Are you sidelining your mobile experience?

Recently, I had some trouble withdrawing money from an ATM machine. The error displayed was rather unhelpful so I had to make a call to the contact center. While it was not an helpful experience, the agent kept insisting on me getting a new Debit ATM card to replace my old standard ATM card and that you could do it online.
So as I was not at a desk, I accessed the mobile app on my phone to see if I could get a new ATM card. I spent about 5 minutes looking at each area, and function to no avail. There was no such function there. Maybe the app doesn’t have the functions but the website would. Interestingly, the mobile version of their e-banking didn’t have the function either. I had to use the full desktop version which was not an ideal experience. I decided not to proceed instead, and to do it only when I got home that night.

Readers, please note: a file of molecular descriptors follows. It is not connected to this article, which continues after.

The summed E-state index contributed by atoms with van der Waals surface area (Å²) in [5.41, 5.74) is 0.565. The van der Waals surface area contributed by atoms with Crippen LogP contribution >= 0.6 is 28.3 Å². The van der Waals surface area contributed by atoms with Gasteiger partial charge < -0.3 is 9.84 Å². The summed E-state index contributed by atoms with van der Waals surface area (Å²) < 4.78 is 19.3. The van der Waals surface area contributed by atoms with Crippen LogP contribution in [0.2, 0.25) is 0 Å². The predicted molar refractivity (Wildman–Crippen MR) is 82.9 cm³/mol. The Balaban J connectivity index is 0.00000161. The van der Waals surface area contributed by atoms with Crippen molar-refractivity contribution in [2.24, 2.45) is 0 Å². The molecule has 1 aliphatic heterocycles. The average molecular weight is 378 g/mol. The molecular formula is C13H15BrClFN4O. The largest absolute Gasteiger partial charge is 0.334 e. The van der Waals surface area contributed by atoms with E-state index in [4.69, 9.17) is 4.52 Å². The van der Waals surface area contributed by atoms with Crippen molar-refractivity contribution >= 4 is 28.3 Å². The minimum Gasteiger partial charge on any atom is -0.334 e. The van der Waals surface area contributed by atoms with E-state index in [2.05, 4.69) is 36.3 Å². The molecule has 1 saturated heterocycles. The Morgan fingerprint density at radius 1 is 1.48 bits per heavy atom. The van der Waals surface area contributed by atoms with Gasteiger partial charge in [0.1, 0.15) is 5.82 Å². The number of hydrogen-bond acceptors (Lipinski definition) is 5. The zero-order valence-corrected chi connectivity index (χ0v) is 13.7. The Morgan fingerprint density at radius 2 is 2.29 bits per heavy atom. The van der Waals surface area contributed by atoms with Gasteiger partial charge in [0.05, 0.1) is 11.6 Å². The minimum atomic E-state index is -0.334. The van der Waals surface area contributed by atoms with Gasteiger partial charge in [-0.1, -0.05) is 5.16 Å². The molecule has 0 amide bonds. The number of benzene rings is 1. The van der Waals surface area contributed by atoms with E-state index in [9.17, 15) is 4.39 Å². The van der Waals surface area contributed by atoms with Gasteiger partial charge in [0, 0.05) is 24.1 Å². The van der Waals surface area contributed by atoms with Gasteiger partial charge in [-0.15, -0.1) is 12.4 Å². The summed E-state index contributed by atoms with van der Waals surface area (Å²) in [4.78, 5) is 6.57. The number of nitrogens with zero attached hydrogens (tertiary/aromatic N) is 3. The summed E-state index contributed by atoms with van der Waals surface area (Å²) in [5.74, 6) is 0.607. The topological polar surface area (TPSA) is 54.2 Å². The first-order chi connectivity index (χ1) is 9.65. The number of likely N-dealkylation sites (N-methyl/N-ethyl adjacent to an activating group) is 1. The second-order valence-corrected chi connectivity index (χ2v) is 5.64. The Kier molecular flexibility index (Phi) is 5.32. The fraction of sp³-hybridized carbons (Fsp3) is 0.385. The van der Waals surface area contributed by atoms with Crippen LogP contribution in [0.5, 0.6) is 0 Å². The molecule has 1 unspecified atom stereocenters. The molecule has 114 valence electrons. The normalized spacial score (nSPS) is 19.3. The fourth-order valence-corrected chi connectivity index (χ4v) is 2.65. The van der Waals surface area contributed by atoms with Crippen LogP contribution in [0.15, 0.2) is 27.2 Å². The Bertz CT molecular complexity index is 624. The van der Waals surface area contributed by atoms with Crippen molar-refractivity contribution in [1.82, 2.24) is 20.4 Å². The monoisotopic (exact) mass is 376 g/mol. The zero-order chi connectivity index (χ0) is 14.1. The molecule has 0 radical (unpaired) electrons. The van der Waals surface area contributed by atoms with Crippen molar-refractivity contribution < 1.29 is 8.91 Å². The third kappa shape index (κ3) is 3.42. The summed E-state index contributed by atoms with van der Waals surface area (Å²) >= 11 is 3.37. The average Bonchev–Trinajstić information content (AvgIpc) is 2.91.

This incident reminded me of the same bank’s mobile app experience a month back when I needed to make a transfer to a friend’s account. He had recently switched banks and the app only allowed me to transfer money to “favorite” accounts. There was no way to add new accounts to my favorites list. I had to do it on the full e-banking site again.
Mobile is the dominant platform today and continues to grow. The first and last device a consumer interacts with today is with a mobile. In 2017, it is disappointing to see organizations treat the mobile platform like 2nd class. I should be able to do on an app or mobile what I can do at a branch or desktop website. This is probably more important for financial institutions but I think it makes sense to focus on the platform that has the most users right?

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